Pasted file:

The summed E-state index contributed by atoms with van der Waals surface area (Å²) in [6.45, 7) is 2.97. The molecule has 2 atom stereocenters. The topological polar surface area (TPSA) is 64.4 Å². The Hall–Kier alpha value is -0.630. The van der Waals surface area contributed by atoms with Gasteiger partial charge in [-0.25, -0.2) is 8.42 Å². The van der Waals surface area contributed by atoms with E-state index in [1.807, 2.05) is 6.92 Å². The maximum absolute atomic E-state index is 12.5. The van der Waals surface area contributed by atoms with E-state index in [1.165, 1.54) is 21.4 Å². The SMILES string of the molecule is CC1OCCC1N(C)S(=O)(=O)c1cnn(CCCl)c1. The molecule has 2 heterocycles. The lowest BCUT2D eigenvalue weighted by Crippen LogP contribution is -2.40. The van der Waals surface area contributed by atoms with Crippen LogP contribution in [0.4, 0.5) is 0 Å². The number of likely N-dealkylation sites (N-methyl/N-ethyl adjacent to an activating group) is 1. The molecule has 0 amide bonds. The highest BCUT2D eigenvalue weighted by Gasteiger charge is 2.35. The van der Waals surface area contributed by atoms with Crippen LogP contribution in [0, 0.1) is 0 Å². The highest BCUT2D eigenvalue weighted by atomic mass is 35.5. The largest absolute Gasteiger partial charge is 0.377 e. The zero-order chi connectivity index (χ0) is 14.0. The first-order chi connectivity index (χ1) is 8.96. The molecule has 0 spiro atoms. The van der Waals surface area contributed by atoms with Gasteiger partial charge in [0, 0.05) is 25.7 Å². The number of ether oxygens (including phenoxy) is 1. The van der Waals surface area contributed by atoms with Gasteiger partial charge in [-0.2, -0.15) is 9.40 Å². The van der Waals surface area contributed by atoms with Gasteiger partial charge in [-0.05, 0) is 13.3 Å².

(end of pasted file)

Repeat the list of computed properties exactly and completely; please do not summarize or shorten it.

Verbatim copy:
The summed E-state index contributed by atoms with van der Waals surface area (Å²) in [6.45, 7) is 2.97. The molecule has 2 atom stereocenters. The topological polar surface area (TPSA) is 64.4 Å². The Hall–Kier alpha value is -0.630. The van der Waals surface area contributed by atoms with Gasteiger partial charge in [-0.25, -0.2) is 8.42 Å². The van der Waals surface area contributed by atoms with E-state index in [1.807, 2.05) is 6.92 Å². The maximum absolute atomic E-state index is 12.5. The van der Waals surface area contributed by atoms with E-state index in [1.165, 1.54) is 21.4 Å². The SMILES string of the molecule is CC1OCCC1N(C)S(=O)(=O)c1cnn(CCCl)c1. The molecule has 2 heterocycles. The lowest BCUT2D eigenvalue weighted by Crippen LogP contribution is -2.40. The van der Waals surface area contributed by atoms with Crippen LogP contribution in [0.4, 0.5) is 0 Å². The number of likely N-dealkylation sites (N-methyl/N-ethyl adjacent to an activating group) is 1. The molecule has 0 amide bonds. The highest BCUT2D eigenvalue weighted by Gasteiger charge is 2.35. The van der Waals surface area contributed by atoms with Crippen LogP contribution in [0, 0.1) is 0 Å². The highest BCUT2D eigenvalue weighted by atomic mass is 35.5. The largest absolute Gasteiger partial charge is 0.377 e. The zero-order chi connectivity index (χ0) is 14.0. The first-order chi connectivity index (χ1) is 8.96. The molecule has 0 spiro atoms. The van der Waals surface area contributed by atoms with Gasteiger partial charge in [0, 0.05) is 25.7 Å². The number of ether oxygens (including phenoxy) is 1. The van der Waals surface area contributed by atoms with Gasteiger partial charge in [-0.2, -0.15) is 9.40 Å². The van der Waals surface area contributed by atoms with Gasteiger partial charge in [-0.05, 0) is 13.3 Å².